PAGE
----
An alternative is shown in
From here on what happens as shown in
In another option is shown in
From here on what happens as shown in
Data Frame Structure
Where the MAC-D process for a mobile user terminal and the MAC-C process are within the same radio network controller (RNC), data frames each including a header and payload are simply sent between the two processes.
In the cases where a MAC-D process for a mobile user terminal is connected to a MAC-C process in another RNC (i.e. over the IuR interface), the frame number is included in the data frames sent for transmission. An example data frame for this purposes is shown in
Control Frame (i.e. Control Message) Structure
In all cases, it is possible that, the notifications of passage to the Physical layer, i.e. the feedback of frame number (and possibly time of passage to the Physical layer) from MAC-C process to the appropriate MAC-D process are appended to the flow control framing protocol messages, shown as dashed lines back in
A control message 28 including such a notification and flow control information is shown in
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|U.S. Classification||370/335, 370/342|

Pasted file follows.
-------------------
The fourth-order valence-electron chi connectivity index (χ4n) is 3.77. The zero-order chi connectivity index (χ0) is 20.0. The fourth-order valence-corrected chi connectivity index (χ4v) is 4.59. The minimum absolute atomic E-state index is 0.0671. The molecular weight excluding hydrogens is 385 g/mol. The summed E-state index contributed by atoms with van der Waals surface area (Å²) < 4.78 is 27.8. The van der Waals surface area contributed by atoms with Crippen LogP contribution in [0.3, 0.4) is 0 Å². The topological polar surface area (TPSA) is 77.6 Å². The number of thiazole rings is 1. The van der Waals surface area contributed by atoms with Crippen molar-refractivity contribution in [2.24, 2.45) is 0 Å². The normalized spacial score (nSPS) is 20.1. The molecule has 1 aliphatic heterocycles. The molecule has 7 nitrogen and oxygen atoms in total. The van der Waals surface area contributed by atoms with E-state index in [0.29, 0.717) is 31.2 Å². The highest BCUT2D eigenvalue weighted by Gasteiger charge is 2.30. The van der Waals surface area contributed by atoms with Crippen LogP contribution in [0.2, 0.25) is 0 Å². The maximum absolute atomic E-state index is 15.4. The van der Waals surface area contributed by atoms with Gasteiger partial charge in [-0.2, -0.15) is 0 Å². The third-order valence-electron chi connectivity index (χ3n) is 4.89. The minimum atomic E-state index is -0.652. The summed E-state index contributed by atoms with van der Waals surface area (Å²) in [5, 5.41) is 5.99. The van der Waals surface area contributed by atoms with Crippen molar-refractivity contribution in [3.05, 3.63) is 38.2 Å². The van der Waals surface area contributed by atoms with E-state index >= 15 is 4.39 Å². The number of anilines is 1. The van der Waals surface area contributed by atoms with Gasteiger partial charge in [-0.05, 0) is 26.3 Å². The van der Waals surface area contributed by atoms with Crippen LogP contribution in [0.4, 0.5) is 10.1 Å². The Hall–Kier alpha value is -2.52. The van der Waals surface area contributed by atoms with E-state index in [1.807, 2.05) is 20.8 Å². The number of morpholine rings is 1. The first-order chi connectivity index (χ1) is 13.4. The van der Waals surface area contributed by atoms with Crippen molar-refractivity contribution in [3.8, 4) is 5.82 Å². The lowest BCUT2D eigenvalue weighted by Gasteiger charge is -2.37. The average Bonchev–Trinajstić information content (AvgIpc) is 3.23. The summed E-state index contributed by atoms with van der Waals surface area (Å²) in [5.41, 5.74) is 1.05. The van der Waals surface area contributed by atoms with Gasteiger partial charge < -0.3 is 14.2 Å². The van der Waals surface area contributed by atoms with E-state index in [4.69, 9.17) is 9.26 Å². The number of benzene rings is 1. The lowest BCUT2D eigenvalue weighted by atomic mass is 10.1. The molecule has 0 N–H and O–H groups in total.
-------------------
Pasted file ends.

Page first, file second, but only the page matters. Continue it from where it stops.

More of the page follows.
|International Classification||H04L1/18, H04L12/56, H04B7/216|
|Cooperative Classification||H04W84/04, H04L1/188, H04W28/12|
|Jun 10, 2003||AS||Assignment|
Owner name: LUCENT TECHNOLOGIES INC., NEW JERSEY
Free format text: ASSIGNMENT OF ASSIGNORS INTEREST;ASSIGNORS:CAO, QIANG;CHARRIERE, PATRICK GEORGES VENCESLAS;LIM, SEAU SIAN;AND OTHERS;REEL/FRAME:014174/0426
Effective date: 20030506
|Apr 1, 2011||FPAY||Fee payment|
Year of fee payment: 4
|Mar 7, 2013||AS||Assignment|
Owner name: CREDIT SUISSE AG, NEW YORK
Free format text: SECURITY INTEREST;ASSIGNOR:ALCATEL-LUCENT USA INC.;REEL/FRAME:030510/0627
Effective date: 20130130
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Owner name: ALCATEL-LUCENT USA INC., NEW JERSEY
Free format text: RELEASE BY SECURED PARTY;ASSIGNOR:CREDIT SUISSE AG;REEL/FRAME:033949/0531
Effective date: 20140819
|May 22, 2015||REMI||Maintenance fee reminder mailed|